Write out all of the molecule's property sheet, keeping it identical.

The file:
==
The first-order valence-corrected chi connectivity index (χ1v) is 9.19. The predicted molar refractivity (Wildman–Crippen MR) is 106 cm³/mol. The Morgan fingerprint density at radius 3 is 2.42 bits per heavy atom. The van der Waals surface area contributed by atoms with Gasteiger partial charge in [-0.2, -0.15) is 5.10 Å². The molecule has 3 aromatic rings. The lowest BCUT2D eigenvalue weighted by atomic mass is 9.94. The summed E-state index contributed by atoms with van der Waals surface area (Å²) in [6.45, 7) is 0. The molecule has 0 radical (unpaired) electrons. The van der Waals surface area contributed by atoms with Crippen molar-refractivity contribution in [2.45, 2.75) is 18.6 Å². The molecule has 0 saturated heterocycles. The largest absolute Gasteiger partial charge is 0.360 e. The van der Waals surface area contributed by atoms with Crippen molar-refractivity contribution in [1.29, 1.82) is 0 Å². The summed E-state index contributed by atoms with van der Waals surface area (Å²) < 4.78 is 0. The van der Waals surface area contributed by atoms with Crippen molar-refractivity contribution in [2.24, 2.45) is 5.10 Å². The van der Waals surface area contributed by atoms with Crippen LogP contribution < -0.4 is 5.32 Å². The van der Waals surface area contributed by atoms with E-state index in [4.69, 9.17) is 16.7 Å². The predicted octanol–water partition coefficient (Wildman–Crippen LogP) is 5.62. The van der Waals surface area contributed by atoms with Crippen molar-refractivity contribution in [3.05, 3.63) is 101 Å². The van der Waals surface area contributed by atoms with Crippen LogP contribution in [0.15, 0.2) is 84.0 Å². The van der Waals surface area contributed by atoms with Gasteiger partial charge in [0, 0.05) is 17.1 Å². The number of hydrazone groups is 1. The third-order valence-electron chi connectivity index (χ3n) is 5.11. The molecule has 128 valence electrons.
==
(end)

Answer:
The first-order valence-corrected chi connectivity index (χ1v) is 9.19. The predicted molar refractivity (Wildman–Crippen MR) is 106 cm³/mol. The Morgan fingerprint density at radius 3 is 2.42 bits per heavy atom. The van der Waals surface area contributed by atoms with Gasteiger partial charge in [-0.2, -0.15) is 5.10 Å². The molecule has 3 aromatic rings. The lowest BCUT2D eigenvalue weighted by atomic mass is 9.94. The summed E-state index contributed by atoms with van der Waals surface area (Å²) in [6.45, 7) is 0. The molecule has 0 radical (unpaired) electrons. The van der Waals surface area contributed by atoms with Crippen molar-refractivity contribution in [2.45, 2.75) is 18.6 Å². The molecule has 0 saturated heterocycles. The largest absolute Gasteiger partial charge is 0.360 e. The van der Waals surface area contributed by atoms with Crippen molar-refractivity contribution in [1.29, 1.82) is 0 Å². The summed E-state index contributed by atoms with van der Waals surface area (Å²) < 4.78 is 0. The van der Waals surface area contributed by atoms with Crippen molar-refractivity contribution in [2.24, 2.45) is 5.10 Å². The van der Waals surface area contributed by atoms with Crippen LogP contribution < -0.4 is 5.32 Å². The van der Waals surface area contributed by atoms with E-state index in [4.69, 9.17) is 16.7 Å². The predicted octanol–water partition coefficient (Wildman–Crippen LogP) is 5.62. The van der Waals surface area contributed by atoms with Crippen molar-refractivity contribution in [3.05, 3.63) is 101 Å². The van der Waals surface area contributed by atoms with Crippen LogP contribution in [0.15, 0.2) is 84.0 Å². The van der Waals surface area contributed by atoms with Gasteiger partial charge in [0, 0.05) is 17.1 Å². The number of hydrazone groups is 1. The third-order valence-electron chi connectivity index (χ3n) is 5.11. The molecule has 128 valence electrons.